Also, get your nail checked by a healthcare professional if you notice any redness or infection or when the pain worsens.
Home Treatment for Black Toenails
If your toe hurts too much, especially 24 hours later, but you don’t want to visit a doctor, consider releasing the pressure yourself.
Remember that it’s always better to do this by a certified physician.
Additional resource – Running in the sun benefits
First, get your hand on a sterilized paper clip.
Begin by putting it over a flame of a match or light, then heating the top until it becomes red hot.
Once the needle is hot, slowly pierce the blister into the thin layer of skin at the edge of the toenail, where contact foot pressure will push out any additional fluid.
Next, clean the blister with an antiseptic and apply a sterile dressing to minimize infection risk.
How To Prevent Black Toenails While Running
The good news is, preventing black toenails while running is easy.
I mean, easy.
Here are the measures you should take.
Get the Right Shoes
Since improper footwear is the main cause of the condition, it pays well to invest in a proper pair of trainers.
This is especially true if you have a lousy history of black toenails while running.
As a rule, go for shoes that are a half size to full size bigger than your regular size. This way, you ensure plenty of room in the toe box.
There should be about a thumb’s length between your longest toe and the end of the shoe.
Just be careful. Too much space may cause your feet to glide and slide. That’s also a recipe for disaster.
Buy your shoes at the end of the day when the feet are most swollen.
The feet swell to almost a full shoe size over a day.
For more on how to pick proper running shoes, check the following posts:
Avoid Foot Sliding
A useful measure to help stop—or at least limit—the toes from banging into the front of the shoe is by adequately lacing the shoes.
This helps keep the heel in the heel box instead of letting it glide forward on each foot strike, especially on the downhill.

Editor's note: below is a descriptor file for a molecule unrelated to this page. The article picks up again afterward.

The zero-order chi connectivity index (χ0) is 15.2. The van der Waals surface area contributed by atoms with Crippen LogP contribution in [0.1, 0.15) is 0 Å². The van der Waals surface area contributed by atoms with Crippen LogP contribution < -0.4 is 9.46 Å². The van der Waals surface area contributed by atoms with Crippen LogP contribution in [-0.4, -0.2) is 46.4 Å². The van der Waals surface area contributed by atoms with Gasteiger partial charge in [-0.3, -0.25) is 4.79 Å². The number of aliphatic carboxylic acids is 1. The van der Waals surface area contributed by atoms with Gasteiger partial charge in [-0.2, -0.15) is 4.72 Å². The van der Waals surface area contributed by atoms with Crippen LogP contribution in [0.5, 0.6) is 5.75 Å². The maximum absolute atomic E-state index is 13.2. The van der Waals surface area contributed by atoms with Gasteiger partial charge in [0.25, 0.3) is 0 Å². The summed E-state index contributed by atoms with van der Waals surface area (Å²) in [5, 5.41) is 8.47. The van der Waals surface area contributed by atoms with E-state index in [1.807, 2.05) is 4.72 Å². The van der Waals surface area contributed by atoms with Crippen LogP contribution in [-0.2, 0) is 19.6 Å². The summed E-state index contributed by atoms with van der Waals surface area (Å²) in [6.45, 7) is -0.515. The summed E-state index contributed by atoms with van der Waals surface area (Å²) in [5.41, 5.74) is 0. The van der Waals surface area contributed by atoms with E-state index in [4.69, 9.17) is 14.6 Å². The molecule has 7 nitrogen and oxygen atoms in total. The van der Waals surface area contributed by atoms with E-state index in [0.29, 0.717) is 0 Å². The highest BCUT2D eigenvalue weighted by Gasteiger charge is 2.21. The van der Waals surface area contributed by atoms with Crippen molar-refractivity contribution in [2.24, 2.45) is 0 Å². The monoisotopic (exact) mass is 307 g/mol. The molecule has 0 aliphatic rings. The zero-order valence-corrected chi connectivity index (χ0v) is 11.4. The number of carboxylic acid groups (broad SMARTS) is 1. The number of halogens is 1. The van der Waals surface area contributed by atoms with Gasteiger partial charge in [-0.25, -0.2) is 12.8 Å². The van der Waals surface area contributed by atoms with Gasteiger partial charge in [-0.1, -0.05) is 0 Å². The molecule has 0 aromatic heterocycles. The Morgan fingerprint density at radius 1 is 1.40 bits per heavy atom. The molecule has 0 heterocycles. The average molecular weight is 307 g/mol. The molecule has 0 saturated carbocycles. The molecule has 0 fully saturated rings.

Check out this helpful YouTube tutorial that shows you how to lace up your shoes to avoid black toenails.
Another measure to consider, especially if you notice that your feet slide around in your shoes, is to get a rubber or gel insole, which tends to help keep your trainers fit better and help your feet stay in place while running.
Keep Them Short
As previously stated, the problem behind a runners toe might stem from something as simple as your toenails being too long.
These can wreak havoc on your running feet, whether jogging for a few miles or running a marathon.
Long toenails can slam into the front of your shoe and cause bleeding beneath the nail and cut into the skin of adjacent toes. This can result in further pain and bleeding when running.
Make it a rule to ensure that your toenails are trimmed before you run.
This a no-brainer but something most runners scoff at—yours truly included.
To reduce infection risk, trim your nails with sanitized nail scissors or clippers, keeping them short and square—not curved—because it helps you equally distribute the impact on your toes.
Also, you can use a nail file to lightly file sharp edges.
The Right Socks
After finding the right shoes for the job, the next step in preventing black toenails is getting a good pair of running socks.
Moisture increases the risk of foot slippage, contributing to nail and toe injury. Anything you can do to limit this forward slippage is undoubtedly helpful.
Additionally, activity, heat, and humidity make your feet swell. This, in turn, results in more contact with the shoes’ front and roof while pounding the pavement.
That’s why black toenails are more common during training in warm weather—when the feet swell.
To sidestep this, wear thin, lightweight, temperature-regulating socks, which absorb the moisture, instead of cotton or wool ones (that often retain moisture and become soggy).
Also, during the summertime, avoid wearing thick socks.
Instead, lighter and thinner material socks will wick moisture away.
Try Silicone Toe Pads
Designed for runners, silicone toe pads may help absorb some of the pressure from running by providing a cushion against the friction and constant motion of running.
Silicone pads may also prevent blisters and can stretch any toe, covering it on all sides.
Black Toenails From Running – The Conclusion
There you have it.
See, preventing runners toe is no rocket science.
All you have to do is pay a little attention to your feet and running shoes.
Do that, and you should be able to easily steer clear of most of these painful nuisances.
Now it’s your turn.
Do you have any time-tested black toenail prevention tips?
I’d love to hear from you in the comments section below.
In the meantime, thank you for reading my post.
Keep Running Strong